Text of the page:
Hi -- welcome to my African music review section. This page includes records by artists under the letter "D". More African music resources can be found at the main index page.
By the way, I'm hardly a world's expert on African music, and this list is kinda whatcha call a "work in progress," so please feel free to make suggestions and comments.
I. K. Dairo "Juju Master I. K. Dairo, MBE" (Original Music, 1990)
This fellow was one of the architects of the West African Juju style, which was later championed by folks like Ebenezer Obey and King Sunny Ade... but here is where it started, with the vigorous, exhuberant early '60s singles of one of Nigeria's great modern musicians. Notable innovations: the use of the accordion as a lead instrument, and the rough beginnings of the lushly melodic juju guitar style. Besides, when Original Music label founder John Storm Roberts says in the liner notes that Dairo's song "Omo Lanke" (track 22) is the song that turned him on to African pop, well, let me tell you, I'd sit up and take notice. A great collection which doesn't skimp on either song quality or quantity. Out of print, but well worth looking for.
I. K. Dairo & His Blue Spots "I Remember" (Music Of The World, 1991)
I. K. Dairo & His Blue Spots "Ashiko" (Green Linnet/Xenophile, 1994)
I. K. Dairo & His Blue Spots "Definitive Dairo" (Green Linnet/Xenophile, 1996)
While not as bouncy or as innovative as his earlier, seminal 1960s work, it's hard to find fault with this collection of groovy '70s tracks. The sound is a little slicker, but solid, and the songs are super-mellow and gorgeously melodic. Well worth tracking down... Recommended!
Dama & D'Gary "The Long Way Home" (Shanachie, 1994)
A dreamily listenable album, highlighting the wonderful melodic interplay of these two Madagascarian acoustic musicians. According to the liner notes, at the time this was made, these two guitarists had not actually played with each other that much... which seems incredible since their vocals and guitar mesh together so fluidly and so beautifully. A disc that you can put on and listen to over and over, especially on a quiet day at home. The opening tracks are the best, a few all-acoustic tracks that are some of the prettiest songs I've ever heard; later on in the album, producer Henry Kaiser joins in and electrifies things a little, along with fellow Americans Michael Doucet (on fiddle) and slide guitarist Sonny Landreth, who adds some very Ry Cooder-ish riffs. Great record.
Dark City Sisters/Flying Jazz Queens "Dark City Sisters And Flying Jazz Queens" (Virgin-Earthworks, 1993)
This isn't really the kind of South African "jive" I'm into, but it is the bridge between the classic style and the more widely known township styles of the Mahotella Queens and other groups who came to our outside attention in the 1980s. I prefer the older style, but if you like more modern South African pop, this is a really nice disc, and is surprisingly modern, considering that these recordings date back to the early 1960s. A young Malathini plays on several of the tracks. (Note: this CD is frequently mistaken for a compilation, in fact it is material by two different bands, mainly by the Dark City Sisters, which was the more famous of the two groups.)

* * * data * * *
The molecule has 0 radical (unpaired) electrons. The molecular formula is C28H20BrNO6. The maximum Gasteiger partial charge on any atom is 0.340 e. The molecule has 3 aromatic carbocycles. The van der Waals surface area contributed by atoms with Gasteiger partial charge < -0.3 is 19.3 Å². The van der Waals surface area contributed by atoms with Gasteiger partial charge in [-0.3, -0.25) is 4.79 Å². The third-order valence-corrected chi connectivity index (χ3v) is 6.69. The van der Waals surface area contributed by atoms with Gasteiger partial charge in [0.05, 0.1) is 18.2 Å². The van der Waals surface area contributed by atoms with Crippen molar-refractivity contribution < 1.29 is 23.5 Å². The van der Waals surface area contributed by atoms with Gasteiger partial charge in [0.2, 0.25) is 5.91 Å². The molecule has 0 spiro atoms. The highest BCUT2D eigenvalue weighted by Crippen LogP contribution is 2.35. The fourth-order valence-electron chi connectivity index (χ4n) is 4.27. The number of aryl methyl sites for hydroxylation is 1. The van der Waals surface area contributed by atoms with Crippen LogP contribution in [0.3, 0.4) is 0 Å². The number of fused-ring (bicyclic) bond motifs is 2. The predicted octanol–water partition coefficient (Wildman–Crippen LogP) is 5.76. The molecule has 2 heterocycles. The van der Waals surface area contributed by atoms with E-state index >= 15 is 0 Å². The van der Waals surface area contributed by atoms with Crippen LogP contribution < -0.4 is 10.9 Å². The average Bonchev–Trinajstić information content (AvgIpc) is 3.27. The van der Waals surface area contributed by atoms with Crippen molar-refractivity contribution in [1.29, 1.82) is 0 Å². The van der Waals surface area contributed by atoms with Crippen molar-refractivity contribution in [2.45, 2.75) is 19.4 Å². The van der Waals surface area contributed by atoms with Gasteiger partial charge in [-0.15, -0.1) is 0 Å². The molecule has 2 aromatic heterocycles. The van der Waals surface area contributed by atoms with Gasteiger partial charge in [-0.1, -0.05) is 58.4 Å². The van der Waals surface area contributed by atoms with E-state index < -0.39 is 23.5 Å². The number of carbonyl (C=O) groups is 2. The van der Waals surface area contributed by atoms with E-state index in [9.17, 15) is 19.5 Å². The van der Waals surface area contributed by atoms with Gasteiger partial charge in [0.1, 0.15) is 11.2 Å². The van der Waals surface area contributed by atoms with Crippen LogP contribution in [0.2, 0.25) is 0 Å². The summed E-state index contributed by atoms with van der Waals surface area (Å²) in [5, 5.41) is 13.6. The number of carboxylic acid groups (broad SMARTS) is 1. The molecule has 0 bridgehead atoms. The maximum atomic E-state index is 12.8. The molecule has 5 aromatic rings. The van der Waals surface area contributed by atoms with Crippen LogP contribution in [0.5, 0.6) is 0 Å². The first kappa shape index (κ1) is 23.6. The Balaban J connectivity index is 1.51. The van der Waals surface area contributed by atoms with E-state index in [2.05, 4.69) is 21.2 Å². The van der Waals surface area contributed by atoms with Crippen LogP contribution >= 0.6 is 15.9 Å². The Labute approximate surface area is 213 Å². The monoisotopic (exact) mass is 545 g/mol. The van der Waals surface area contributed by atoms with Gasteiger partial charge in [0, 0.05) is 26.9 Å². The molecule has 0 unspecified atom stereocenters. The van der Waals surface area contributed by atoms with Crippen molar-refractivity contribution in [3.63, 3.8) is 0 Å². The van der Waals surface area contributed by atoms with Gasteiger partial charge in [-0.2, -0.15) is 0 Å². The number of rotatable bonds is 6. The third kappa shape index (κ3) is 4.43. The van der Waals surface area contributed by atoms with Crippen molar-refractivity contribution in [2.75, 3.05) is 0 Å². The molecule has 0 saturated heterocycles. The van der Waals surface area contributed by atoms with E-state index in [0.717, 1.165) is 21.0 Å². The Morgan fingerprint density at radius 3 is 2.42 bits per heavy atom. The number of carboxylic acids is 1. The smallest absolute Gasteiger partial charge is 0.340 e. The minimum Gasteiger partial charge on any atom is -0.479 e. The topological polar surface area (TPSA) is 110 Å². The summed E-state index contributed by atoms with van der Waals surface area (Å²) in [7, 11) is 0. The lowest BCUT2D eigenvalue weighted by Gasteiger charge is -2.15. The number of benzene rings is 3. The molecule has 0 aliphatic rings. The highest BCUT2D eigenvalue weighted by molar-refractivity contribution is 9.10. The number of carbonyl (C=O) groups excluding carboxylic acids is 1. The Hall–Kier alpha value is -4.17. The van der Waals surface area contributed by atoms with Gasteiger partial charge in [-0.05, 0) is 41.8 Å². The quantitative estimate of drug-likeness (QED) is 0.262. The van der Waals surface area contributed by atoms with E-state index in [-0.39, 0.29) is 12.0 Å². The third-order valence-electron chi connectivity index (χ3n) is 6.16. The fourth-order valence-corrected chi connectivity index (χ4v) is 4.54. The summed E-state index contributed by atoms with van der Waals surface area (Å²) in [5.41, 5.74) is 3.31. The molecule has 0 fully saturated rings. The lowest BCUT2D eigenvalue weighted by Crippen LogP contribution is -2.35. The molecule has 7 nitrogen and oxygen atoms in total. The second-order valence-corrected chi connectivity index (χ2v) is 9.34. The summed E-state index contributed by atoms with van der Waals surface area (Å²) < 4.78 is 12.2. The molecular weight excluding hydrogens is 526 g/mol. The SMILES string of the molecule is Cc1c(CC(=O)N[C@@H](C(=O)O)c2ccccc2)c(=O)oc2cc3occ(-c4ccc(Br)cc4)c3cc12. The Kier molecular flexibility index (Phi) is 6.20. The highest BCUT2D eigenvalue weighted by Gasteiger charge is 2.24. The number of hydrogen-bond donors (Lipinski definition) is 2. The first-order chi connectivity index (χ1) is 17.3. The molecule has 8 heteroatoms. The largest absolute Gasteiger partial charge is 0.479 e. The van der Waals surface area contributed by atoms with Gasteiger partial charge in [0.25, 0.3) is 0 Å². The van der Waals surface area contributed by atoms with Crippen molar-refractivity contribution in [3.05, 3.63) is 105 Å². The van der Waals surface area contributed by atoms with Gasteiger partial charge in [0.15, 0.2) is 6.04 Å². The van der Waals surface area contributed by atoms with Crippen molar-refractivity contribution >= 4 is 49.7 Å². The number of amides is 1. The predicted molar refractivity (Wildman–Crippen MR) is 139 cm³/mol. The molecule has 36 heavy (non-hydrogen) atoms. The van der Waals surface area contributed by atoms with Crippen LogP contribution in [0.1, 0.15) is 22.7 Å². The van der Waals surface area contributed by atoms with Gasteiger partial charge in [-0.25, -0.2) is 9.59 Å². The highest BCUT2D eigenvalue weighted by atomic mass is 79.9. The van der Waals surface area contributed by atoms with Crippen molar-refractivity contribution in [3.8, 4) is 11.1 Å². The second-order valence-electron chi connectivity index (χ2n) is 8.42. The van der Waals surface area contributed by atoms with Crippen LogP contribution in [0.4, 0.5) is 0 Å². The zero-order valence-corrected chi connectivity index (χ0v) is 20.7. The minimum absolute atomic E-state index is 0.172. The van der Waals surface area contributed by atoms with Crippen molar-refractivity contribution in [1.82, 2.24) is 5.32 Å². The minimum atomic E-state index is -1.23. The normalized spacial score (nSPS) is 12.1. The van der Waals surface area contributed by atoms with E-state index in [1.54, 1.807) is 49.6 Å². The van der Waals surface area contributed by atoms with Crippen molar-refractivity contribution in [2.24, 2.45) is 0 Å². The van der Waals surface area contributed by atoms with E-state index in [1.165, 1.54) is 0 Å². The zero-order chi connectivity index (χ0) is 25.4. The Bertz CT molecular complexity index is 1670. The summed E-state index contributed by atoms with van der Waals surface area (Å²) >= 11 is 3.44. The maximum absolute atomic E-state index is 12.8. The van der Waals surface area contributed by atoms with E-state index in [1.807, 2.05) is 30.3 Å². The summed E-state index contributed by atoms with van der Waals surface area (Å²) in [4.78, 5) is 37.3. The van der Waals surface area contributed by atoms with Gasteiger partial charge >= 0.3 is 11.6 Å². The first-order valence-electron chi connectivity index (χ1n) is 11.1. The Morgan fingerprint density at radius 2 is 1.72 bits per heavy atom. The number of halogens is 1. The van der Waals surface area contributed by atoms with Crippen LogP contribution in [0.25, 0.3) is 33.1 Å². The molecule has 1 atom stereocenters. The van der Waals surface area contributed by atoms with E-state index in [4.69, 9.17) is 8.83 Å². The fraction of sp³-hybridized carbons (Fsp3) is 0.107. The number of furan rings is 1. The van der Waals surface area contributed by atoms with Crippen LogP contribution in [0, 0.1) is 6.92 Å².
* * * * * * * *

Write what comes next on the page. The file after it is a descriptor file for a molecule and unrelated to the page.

Ignace De Souza "The Great Unknowns/Les Grands Inconnus" (Original Music, 1994)
A fascinating retrospective of one of West Africa's most influential bandleaders, Benin-born Ignace De Souza, who based himself in Ghana for most of the 1960s, where he built up a powerhouse band known as the Black Santiagos. This disc includes several rare recordings from earlier bands such as the Shambros Band and the Melody Aces, and over a dozen vintage tracks by the Black Santiagos. De Souza is credited as a founding influence on the popular horn-based "afro beat" style that swept West Africa (and Nigeria in particular) in the 1970s. In 1968-69, he recorded some of the earliest afro-beat singles, at roughly the same time that Fela Ransome Kuti was developing a similar style in Nigeria. Included here is a fine, funky example, "Ole," which still had a slinky, bluesy feel, not quite the aggressive, rhythm-heavy sound that would come to dominate the genre. De Souza excelled at other styles as well, particularly Congolese-style highlife, which he is credited with popularizing in Ghana. There are also a couple of goofy rock-flavored "twist" tunes, showing some of the variety that dance bands were expected to play at the time. Interesting record, definitely worth checking out.
D'Gary "Malagasy Guitar: Music From Madagascar" (Shanachie, 1992)
Lovely, if somewhat meandering, acoustic guitar music from Madagascar. I prefer D'Gary's later collaboration with his fellow countryman Dama (see above), but kudos to producer Henry Kaiser for finding them both, and getting such sweet, delicate music on record.
D'Gary & Jihe "Horombe" (Indigo-France, 1995)
D'Gary "Mbo Loza" (Indigo-France, 1997)
D'Gary "Akata Meso" (Indigo-France, 2002)
Kasse Mady Diabate "Kassi Kasse" (Narada World, 2003)
Nainy Diabate "Nafa" (Stern's Africa, 1996)
Prince Diabate & Amara Sanoh "Lamaranaa: Guinee Chant Et Kora" (Buda Musique, 2001)
Prince Diabate "New Life" (Sunrise, 2001)
Prince Diabate "Djerelon" (Kora Company, 2006)
Beautiful, modernized and multilayered African Mandingo griot pop... This album made me sit up and listen not just because it's pretty-sounding, but also because Diabate has created some musical sounds that I haven't heard before... and that's pretty darn cool. The microtonal riffs that run counterpoint to the album's elegant kora work are quite striking, particularly on the eerie opening track, which is an album highlight. The entire disc is quite nice, actually -- if you enjoy gorgeous, melody-driven African pop, you'll want to check this album out!
Sekouba "Bambino" Diabate "Le Destin" (Popular African Music, 1992)